Business turnarounds are one of the biggest challenges a leader can face during their career. As a result of poor leadership, inadequately skilled employees, and inefficient workflow systems, a company will find itself in massive chaos and disarray.
In order to successfully transform a business, a leader must have the determination, focus, and skills to go the long haul. Most business turnarounds take time and a plan. Many leaders will not take on the risks and challenges of a turnaround, so there are few leaders who have what it takes to successfully transform a business.
The leaders that are willing to take on the extensive work involved in a business turnaround know that there are a significant number of risks and a finite number of rewards with each turnaround.
Throughout my 35-year corporate career, I was involved in leading and consulting on at least 12 turnarounds. These organizational transformations ranged from ten employees to more than 2500. I mainly focused on turning around business operations and human resources training and development departments. The approach to both was the same even though the business units were different.
As a result of accepting the numerous turnaround challenges and successfully completing them over and over again, I had the opportunity to reflect on my experiences and come up with my short list of three risks and rewards of leading business transformations. I found that in each challenge no one else wanted to do the job, no one else had the skills to do the job, and most often others were afraid of failing.
The risks associated with taking on a job that no one else wanted were evident each time I was recruited and hired by a company to take on a turnaround. The pool of candidates was small, and I fortunately rose to the top on a number of occasions.
Given the small number of leaders who were skilled to do the job, there was the risk of staying current on the leading edge of organizational development best practices. The risk of not being completely equipped to do the job drove the quest for continual learning.
Many people have a natural fear of failure, and the risks associated with that will keep them out of the running for many jobs. When a job is more difficult than usual, many leaders will look beyond it for something less risky. People generally want favorable odds.
The rewards for me in taking on the challenges of turning around businesses in chaos were plentiful. They included being able to build a solid reputation on my skills and successes with plenty of transformations. I also developed a cutting edge toolkit of skills and resources that supported me in following through on the implementation plan that resulted in a successful turnaround.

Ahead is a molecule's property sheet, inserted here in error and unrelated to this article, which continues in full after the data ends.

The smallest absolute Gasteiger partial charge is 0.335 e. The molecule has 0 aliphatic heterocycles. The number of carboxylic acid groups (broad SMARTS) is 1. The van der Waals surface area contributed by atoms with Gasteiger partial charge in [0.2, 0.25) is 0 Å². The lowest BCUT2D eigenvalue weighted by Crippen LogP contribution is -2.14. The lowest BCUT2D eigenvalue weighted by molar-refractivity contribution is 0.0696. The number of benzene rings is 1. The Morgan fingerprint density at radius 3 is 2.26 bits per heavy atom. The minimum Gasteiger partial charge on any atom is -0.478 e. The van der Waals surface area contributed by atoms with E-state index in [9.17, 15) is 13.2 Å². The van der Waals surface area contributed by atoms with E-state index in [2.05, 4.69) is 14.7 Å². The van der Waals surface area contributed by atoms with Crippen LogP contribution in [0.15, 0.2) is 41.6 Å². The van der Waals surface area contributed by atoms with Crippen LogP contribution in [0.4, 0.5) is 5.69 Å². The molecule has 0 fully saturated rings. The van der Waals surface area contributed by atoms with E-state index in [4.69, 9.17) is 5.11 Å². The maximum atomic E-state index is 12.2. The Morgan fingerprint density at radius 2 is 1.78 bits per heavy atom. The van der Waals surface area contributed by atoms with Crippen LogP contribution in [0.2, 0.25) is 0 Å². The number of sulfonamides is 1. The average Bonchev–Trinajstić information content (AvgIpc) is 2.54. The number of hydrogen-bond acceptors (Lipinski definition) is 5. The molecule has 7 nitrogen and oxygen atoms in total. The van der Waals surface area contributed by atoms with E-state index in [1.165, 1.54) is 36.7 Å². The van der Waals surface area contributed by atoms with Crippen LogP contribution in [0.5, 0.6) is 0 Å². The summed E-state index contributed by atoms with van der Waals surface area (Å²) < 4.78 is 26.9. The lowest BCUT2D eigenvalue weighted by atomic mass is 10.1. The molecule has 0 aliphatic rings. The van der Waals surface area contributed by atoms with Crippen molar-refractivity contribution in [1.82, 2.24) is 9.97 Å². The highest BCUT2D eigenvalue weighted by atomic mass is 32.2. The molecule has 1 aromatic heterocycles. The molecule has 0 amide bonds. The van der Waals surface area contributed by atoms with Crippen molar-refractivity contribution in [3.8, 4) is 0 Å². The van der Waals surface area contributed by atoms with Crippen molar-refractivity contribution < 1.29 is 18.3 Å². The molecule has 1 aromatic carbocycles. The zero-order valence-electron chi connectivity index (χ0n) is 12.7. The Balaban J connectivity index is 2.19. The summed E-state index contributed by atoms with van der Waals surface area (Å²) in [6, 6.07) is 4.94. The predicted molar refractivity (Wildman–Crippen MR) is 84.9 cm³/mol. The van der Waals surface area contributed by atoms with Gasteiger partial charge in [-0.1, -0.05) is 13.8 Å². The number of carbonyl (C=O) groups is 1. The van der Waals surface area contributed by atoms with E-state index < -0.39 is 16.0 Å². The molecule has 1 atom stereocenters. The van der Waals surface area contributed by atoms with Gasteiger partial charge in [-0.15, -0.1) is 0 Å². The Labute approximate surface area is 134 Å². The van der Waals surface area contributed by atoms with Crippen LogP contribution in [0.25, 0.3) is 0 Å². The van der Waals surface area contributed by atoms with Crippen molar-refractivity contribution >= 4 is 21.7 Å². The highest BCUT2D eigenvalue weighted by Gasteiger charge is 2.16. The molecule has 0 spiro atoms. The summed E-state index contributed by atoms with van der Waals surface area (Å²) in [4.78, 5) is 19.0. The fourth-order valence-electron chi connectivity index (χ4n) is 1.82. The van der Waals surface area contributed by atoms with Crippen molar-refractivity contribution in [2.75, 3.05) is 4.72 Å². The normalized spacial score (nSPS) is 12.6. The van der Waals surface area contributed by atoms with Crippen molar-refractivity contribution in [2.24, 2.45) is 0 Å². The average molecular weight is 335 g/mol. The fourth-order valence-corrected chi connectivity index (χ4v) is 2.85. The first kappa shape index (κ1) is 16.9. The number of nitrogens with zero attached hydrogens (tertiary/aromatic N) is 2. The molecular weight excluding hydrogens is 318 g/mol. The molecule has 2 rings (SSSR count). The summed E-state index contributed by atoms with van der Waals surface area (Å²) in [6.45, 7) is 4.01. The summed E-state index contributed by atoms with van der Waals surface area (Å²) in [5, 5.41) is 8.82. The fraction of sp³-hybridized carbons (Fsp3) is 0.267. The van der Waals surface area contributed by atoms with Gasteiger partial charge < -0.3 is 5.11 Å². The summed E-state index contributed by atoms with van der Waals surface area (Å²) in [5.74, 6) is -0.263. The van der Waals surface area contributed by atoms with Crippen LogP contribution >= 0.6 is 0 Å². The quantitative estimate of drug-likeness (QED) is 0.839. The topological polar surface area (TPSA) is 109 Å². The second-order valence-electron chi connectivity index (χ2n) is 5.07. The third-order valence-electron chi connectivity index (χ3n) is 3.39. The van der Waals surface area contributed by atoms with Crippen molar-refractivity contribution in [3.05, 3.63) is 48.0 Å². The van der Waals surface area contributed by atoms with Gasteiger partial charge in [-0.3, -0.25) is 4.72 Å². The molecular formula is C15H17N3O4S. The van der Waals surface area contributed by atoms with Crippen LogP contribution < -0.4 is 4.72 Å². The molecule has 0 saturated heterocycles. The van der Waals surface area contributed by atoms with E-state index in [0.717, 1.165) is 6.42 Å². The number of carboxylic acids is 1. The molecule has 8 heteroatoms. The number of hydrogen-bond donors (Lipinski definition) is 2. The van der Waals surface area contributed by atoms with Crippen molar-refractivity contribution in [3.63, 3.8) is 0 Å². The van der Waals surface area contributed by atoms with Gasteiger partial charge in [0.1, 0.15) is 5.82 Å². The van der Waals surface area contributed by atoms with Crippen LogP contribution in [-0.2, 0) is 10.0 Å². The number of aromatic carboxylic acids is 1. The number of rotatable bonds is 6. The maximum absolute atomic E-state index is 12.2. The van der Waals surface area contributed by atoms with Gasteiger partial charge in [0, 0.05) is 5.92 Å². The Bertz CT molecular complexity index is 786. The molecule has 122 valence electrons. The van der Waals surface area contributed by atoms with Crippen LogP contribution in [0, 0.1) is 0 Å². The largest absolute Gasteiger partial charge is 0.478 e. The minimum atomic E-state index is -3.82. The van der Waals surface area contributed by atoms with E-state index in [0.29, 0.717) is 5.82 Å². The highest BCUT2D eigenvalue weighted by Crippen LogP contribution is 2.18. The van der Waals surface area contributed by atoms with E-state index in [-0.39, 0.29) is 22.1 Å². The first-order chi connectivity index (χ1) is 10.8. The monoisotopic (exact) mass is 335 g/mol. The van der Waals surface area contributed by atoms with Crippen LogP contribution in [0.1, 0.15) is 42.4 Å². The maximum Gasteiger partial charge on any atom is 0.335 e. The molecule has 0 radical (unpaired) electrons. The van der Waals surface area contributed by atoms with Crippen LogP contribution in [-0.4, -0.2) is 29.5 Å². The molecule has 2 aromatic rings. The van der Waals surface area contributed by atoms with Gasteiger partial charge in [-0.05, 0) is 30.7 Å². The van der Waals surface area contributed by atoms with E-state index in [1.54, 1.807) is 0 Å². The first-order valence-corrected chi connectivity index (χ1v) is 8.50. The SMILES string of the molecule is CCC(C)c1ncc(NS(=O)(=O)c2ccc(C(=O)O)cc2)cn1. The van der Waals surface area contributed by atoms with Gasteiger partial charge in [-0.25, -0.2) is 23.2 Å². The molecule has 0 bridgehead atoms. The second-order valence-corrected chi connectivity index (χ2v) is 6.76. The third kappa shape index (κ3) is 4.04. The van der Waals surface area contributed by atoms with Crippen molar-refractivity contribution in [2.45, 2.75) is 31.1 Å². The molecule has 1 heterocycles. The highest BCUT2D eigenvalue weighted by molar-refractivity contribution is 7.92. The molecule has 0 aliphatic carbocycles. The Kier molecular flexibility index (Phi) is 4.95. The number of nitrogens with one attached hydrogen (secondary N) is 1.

One of the key rewards associated is what comes with any corporate leadership success. There were financial rewards, along with other forms of recognition, that showed the importance of the work that had been completed. The celebrations were a part of the recognition, and most companies were good at finishing the turnaround with a public acknowledgement of the successful work that created the turnaround.
Each time I was approached and recruited to a company that needed a business turnaround leader, I weighed the risks associated with the job against my abilities to successfully complete the transformation. I know today that I took on some jobs that no one else wanted and no one else could complete. I was rewarded for those decisions in almost every scenario.
I chalk up my drive for accepting the most challenging leadership roles that most often included a business turnaround with my work ethic and need to outperform others. The drive to learn and develop my leadership skills was always satisfied when I took on the high-risk turnaround jobs. I own my competitive drive when it comes to doing my job in comparison to my colleagues. It pushed me past the barriers on my way to success in the corporate environment.
In addition to the three takeaways about the risks and rewards of leading business turnarounds, I invite you to evaluate your own leadership model and determine what drives you to success. There are many jobs a leader can take on and be successful at during their career: Be sure you are in the job that aligns with your drive, work ethic, and personal values. It will give you more opportunities to achieve success when you are in the job that fits with who you are as a leader.
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